Bible translator’s job: Translate the Bible so God can introduce Himself to people.
God’s job: Prepare the people to accept the introducers.
We couldn’t understand a word.
I had taken the first step a month earlier when I first met the chief in town. Although he knew only a little Portuguese, he understood that we wanted to live in the village, learn Canela, and help where we could. He pantomimed giving me an injection in my upper arm, and made writing motions. “Yes,” I said, “we will treat sick people and teach you to read and write.”
“You come,” he said.
A few days later, I stood in the centre of the Canela village plaza surrounded by a large group of sombre, silent, serious looking Canela men. I faced a village elder who, leaning on his spear, chanted loudly for long time.
I couldn’t understand a word.
Abruptly he stopped chanting, and shouted loudly, “Prejaka! Prejaka! Prejakaaaa!” at which all those silent men behind me suddenly shouted, “Yuhaaa!”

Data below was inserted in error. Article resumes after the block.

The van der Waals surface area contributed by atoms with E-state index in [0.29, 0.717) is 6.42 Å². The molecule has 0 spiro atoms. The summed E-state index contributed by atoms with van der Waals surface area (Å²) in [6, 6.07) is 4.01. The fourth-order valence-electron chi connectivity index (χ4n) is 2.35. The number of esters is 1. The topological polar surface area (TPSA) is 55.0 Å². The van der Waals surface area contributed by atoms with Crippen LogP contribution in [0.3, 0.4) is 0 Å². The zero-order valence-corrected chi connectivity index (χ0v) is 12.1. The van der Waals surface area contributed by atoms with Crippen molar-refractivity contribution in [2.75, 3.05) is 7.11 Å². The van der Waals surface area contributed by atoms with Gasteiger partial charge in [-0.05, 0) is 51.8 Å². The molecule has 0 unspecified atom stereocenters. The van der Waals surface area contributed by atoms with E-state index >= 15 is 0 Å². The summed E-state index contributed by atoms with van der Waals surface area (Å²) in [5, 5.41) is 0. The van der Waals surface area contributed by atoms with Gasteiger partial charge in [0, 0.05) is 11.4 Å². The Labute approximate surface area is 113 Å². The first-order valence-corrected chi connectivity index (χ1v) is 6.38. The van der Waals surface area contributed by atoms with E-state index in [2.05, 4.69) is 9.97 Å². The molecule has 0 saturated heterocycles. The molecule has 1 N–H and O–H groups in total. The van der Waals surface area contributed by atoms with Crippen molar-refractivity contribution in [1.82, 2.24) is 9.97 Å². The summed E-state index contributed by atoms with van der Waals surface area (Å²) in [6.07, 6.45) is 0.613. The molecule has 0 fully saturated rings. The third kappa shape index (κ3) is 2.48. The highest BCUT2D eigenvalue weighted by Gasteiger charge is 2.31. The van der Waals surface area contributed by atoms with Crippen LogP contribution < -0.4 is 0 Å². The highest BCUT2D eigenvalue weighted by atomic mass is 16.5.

Major adrenaline rush!
Then they all broke into smiles, grabbed my hands and kept saying “Prejaka, Prejaka, Prejaka.” It finally got it! I had just been given a Canela name—the first step into being accepted into Canela culture.
Jo and I experienced only one naming ceremony, but over the next few decades, we went through the adoption/re-initiation ceremony dozens of times—each time we returned to the village after an extended time away. And eventually we fully understood all those speeches.
“We have adopted you into our village and into our families. You are even more one of us now than when you first came to us. You now speak our language. You invented a way to write our language and taught us to read and write it and count and read numbers. You are training teachers. You make books for us. You help us with medicine. You are family and belong here. Join any festival. Go anywhere in Canela lands. Take pictures of any of us, and of any of our festivals. When outsiders come in just to look at us and our ceremonies and take pictures, we ask them for gifts, but we will never ask you.”
A few years ago, after an absence of nineteen years, (forty-one years after the original invitation), we re-visited the village. Yes, once again, glue, feathers, red paint and a wide-open village welcome to our whole family—fifteen of us—including our eight grandchildren.